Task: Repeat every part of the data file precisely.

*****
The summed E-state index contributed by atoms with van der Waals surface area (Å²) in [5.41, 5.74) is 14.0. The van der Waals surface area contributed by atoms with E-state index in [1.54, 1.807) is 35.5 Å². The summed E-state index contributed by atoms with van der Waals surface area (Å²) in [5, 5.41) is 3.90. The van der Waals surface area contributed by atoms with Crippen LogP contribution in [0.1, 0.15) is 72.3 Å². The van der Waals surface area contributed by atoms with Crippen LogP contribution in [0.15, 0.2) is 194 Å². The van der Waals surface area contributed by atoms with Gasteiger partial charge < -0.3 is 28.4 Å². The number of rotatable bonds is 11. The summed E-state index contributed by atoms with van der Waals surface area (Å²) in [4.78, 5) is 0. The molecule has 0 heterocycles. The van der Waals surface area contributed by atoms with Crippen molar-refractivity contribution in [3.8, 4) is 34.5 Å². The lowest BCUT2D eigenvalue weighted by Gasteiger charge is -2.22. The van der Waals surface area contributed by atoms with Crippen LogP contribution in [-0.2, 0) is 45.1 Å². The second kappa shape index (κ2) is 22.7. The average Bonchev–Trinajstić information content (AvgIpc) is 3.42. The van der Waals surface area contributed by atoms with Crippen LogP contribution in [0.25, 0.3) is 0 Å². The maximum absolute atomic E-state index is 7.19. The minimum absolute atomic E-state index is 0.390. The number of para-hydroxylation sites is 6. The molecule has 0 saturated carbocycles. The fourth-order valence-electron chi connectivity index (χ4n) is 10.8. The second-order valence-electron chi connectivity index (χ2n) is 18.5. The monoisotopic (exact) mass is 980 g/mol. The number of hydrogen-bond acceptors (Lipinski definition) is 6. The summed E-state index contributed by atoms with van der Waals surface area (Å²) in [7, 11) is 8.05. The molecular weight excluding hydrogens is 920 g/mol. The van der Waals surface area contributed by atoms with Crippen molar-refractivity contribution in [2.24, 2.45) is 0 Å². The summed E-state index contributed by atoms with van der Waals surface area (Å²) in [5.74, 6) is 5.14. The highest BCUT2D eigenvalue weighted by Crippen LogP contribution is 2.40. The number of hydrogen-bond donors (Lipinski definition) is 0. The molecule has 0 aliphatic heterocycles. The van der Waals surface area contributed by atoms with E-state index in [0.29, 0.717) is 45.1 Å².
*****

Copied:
The summed E-state index contributed by atoms with van der Waals surface area (Å²) in [5.41, 5.74) is 14.0. The van der Waals surface area contributed by atoms with E-state index in [1.54, 1.807) is 35.5 Å². The summed E-state index contributed by atoms with van der Waals surface area (Å²) in [5, 5.41) is 3.90. The van der Waals surface area contributed by atoms with Crippen LogP contribution in [0.1, 0.15) is 72.3 Å². The van der Waals surface area contributed by atoms with Crippen LogP contribution in [0.15, 0.2) is 194 Å². The van der Waals surface area contributed by atoms with Gasteiger partial charge < -0.3 is 28.4 Å². The number of rotatable bonds is 11. The summed E-state index contributed by atoms with van der Waals surface area (Å²) in [4.78, 5) is 0. The molecule has 0 heterocycles. The van der Waals surface area contributed by atoms with Crippen molar-refractivity contribution in [3.8, 4) is 34.5 Å². The lowest BCUT2D eigenvalue weighted by Gasteiger charge is -2.22. The van der Waals surface area contributed by atoms with Crippen LogP contribution in [-0.2, 0) is 45.1 Å². The second kappa shape index (κ2) is 22.7. The average Bonchev–Trinajstić information content (AvgIpc) is 3.42. The van der Waals surface area contributed by atoms with Crippen LogP contribution in [0.25, 0.3) is 0 Å². The maximum absolute atomic E-state index is 7.19. The minimum absolute atomic E-state index is 0.390. The number of para-hydroxylation sites is 6. The molecule has 0 saturated carbocycles. The fourth-order valence-electron chi connectivity index (χ4n) is 10.8. The second-order valence-electron chi connectivity index (χ2n) is 18.5. The monoisotopic (exact) mass is 980 g/mol. The number of hydrogen-bond acceptors (Lipinski definition) is 6. The summed E-state index contributed by atoms with van der Waals surface area (Å²) in [7, 11) is 8.05. The molecular weight excluding hydrogens is 920 g/mol. The van der Waals surface area contributed by atoms with Crippen molar-refractivity contribution in [2.24, 2.45) is 0 Å². The summed E-state index contributed by atoms with van der Waals surface area (Å²) in [5.74, 6) is 5.14. The highest BCUT2D eigenvalue weighted by Crippen LogP contribution is 2.40. The number of hydrogen-bond donors (Lipinski definition) is 0. The molecule has 0 aliphatic heterocycles. The van der Waals surface area contributed by atoms with E-state index in [0.29, 0.717) is 45.1 Å².